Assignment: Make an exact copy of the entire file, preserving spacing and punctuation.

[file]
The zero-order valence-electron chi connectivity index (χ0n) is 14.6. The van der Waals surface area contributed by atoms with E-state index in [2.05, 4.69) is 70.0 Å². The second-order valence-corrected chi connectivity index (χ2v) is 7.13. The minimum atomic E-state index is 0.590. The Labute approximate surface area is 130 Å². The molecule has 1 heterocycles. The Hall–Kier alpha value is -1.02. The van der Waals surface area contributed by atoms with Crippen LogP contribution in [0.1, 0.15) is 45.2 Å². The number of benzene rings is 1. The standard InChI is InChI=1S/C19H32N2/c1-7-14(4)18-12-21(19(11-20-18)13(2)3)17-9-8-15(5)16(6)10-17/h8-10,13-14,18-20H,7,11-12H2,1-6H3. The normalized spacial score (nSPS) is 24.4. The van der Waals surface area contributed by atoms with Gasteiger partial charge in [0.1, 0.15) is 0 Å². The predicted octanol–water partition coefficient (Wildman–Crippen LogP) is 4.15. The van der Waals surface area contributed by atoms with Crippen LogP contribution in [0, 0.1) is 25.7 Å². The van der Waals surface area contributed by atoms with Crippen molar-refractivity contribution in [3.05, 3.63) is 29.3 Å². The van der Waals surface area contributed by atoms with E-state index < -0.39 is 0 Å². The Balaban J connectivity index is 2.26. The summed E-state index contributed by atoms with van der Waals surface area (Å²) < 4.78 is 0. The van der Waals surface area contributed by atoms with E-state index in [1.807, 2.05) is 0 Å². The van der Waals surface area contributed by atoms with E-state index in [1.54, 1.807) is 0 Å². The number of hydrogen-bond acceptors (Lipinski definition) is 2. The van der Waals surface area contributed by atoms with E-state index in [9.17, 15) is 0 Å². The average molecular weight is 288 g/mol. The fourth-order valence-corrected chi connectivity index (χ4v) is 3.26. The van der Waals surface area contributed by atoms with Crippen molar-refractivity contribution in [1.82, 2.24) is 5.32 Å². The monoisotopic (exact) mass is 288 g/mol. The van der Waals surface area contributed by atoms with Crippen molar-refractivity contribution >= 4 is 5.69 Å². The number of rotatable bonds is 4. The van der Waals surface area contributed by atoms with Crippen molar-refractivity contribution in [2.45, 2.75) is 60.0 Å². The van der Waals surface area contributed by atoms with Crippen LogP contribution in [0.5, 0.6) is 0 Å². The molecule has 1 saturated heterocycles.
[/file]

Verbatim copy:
The zero-order valence-electron chi connectivity index (χ0n) is 14.6. The van der Waals surface area contributed by atoms with E-state index in [2.05, 4.69) is 70.0 Å². The second-order valence-corrected chi connectivity index (χ2v) is 7.13. The minimum atomic E-state index is 0.590. The Labute approximate surface area is 130 Å². The molecule has 1 heterocycles. The Hall–Kier alpha value is -1.02. The van der Waals surface area contributed by atoms with Crippen LogP contribution in [0.1, 0.15) is 45.2 Å². The number of benzene rings is 1. The standard InChI is InChI=1S/C19H32N2/c1-7-14(4)18-12-21(19(11-20-18)13(2)3)17-9-8-15(5)16(6)10-17/h8-10,13-14,18-20H,7,11-12H2,1-6H3. The normalized spacial score (nSPS) is 24.4. The van der Waals surface area contributed by atoms with Gasteiger partial charge in [0.1, 0.15) is 0 Å². The predicted octanol–water partition coefficient (Wildman–Crippen LogP) is 4.15. The van der Waals surface area contributed by atoms with Crippen LogP contribution in [0, 0.1) is 25.7 Å². The van der Waals surface area contributed by atoms with Crippen molar-refractivity contribution in [3.05, 3.63) is 29.3 Å². The van der Waals surface area contributed by atoms with E-state index < -0.39 is 0 Å². The Balaban J connectivity index is 2.26. The summed E-state index contributed by atoms with van der Waals surface area (Å²) < 4.78 is 0. The van der Waals surface area contributed by atoms with E-state index in [1.807, 2.05) is 0 Å². The van der Waals surface area contributed by atoms with E-state index in [1.54, 1.807) is 0 Å². The number of hydrogen-bond acceptors (Lipinski definition) is 2. The van der Waals surface area contributed by atoms with E-state index in [9.17, 15) is 0 Å². The average molecular weight is 288 g/mol. The fourth-order valence-corrected chi connectivity index (χ4v) is 3.26. The van der Waals surface area contributed by atoms with Crippen molar-refractivity contribution in [1.82, 2.24) is 5.32 Å². The monoisotopic (exact) mass is 288 g/mol. The van der Waals surface area contributed by atoms with Crippen molar-refractivity contribution >= 4 is 5.69 Å². The number of rotatable bonds is 4. The van der Waals surface area contributed by atoms with Crippen molar-refractivity contribution in [2.45, 2.75) is 60.0 Å². The van der Waals surface area contributed by atoms with Crippen LogP contribution in [0.5, 0.6) is 0 Å². The molecule has 1 saturated heterocycles.